Are wondered whether dogs are Naturally Aggressive by nature?
It’s a debate that rages on: are man’s best friends misunderstood animals, unfairly labelled
as belligerent beasts, or do these canines let their naturally aggressive temperament take
over? In other words, are dogs naturally aggressive?
Which Behaviours Indicate Aggression?
There are a variety of behaviours that aggression covers and, equally, many reasons for
aggressive behaviour. Contrary to popular belief, aggression isn’t always caused by the
desire to hurt someone or something; in many cases, aggression can be caused by fear,
stress or frustration.
Other causes of hostility may lie in a traumatic experience, lack of training and bad breeding
practices or little to no socialisation at a young age.
As with humans, it can come down to the nature vs nurture debate: there’s no concrete
evidence that dogs have an aggressive predisposition or for whether external factors and
bad dog owners cause some to be more aggressive than other pets.
Certain signs indicate whether a particular dog has some aggressive characteristics, or is
about to behave aggressively; spot them early enough and you may be able to stop an
Signs to Look out For
Contrary to what’s portrayed in the media, biting is not the only form of aggressive
behaviour that should be looked out for; it’s important that you’re aware of what’s normal
for your dog. Dogs can show aggression in a variety of ways, so what do you look out for?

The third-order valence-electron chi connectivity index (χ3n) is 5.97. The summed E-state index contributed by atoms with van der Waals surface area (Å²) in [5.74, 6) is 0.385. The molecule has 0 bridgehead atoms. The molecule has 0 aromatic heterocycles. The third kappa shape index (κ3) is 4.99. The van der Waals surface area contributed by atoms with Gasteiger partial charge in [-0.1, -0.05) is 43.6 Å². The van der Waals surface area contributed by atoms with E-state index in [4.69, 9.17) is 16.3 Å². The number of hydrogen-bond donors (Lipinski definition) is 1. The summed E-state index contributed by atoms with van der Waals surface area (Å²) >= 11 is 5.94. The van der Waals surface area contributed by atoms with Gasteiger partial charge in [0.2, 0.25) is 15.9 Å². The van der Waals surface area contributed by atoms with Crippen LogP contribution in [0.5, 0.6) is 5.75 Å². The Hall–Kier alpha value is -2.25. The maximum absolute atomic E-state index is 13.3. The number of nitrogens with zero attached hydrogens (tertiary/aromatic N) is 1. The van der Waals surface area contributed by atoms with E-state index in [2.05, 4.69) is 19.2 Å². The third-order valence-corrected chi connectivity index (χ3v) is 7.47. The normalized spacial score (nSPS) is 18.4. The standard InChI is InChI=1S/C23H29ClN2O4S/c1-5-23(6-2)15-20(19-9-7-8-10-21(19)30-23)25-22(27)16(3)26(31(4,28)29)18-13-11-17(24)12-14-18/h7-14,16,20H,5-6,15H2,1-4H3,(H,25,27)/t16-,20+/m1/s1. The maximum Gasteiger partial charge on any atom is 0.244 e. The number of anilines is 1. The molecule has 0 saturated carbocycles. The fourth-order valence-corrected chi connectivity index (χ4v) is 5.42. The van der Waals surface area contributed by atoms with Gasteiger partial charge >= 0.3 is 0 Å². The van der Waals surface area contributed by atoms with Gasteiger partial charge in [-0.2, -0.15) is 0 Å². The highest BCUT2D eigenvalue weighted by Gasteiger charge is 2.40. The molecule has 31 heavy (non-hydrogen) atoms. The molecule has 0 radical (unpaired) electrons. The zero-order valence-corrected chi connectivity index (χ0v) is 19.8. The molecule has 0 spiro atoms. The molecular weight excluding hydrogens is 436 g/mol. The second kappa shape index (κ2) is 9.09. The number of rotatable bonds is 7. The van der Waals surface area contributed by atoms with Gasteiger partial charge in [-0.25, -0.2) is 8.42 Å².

Is your dog being aggressive or just showing a lot of personality?
Much like in humans, aggression can be brought on by a range of emotions.
If you suspect your dog is aggressive, there are ways to rectify their behaviour in a
controlled and safe manner, without having to punish them.
What to Do If You Have an Aggressive Dog
Aggression is an instinctive reaction – one that, like in most humans, is hard to change.
However, all is not lost, and there are ways you can work on aggression and look at
investing more time in training so your dog can learn what’s right and wrong, much like with
a naughty toddler.
Punishing the dog into submission is not the answer. This can release a fight-or- flight
response and the dog can either respond more aggressively or begin to feel fearful, which is
unnatural for most canines.
Initially, try to ascertain if there are any recurring circumstances in which the dog’s
aggression occurs, then stop anything that contributes to the recurring negative patterns.
But if there doesn’t seem to be a correlation, take a visit to your veterinarian to ensure that
there are no physical conditions that could be causing your canine to be acting in this way.
Much like humans, our dogs can simply become grouchy when irritated or poorly.
If the vet can rule out any physical reason why your dog may be acting up, you should next
visit a behaviourist. The behaviourist can work with your dog to teach them acceptable ways
of acting. How long this will take depends on your dog, but patience will be a virtue.
No matter how serious the aggressive behaviour gets, improvements can always be made
through correct management, whether that means working with a behaviourist or veterinary
or training your dog yourself.
Always remember that it’s extremely difficult to generalise a dog’s temperament based
solely on their breed. It’s important to treat each aggressive dog on a case-by- case basis as
it’s so hard to identify the dominant factor in why dogs become aggressive.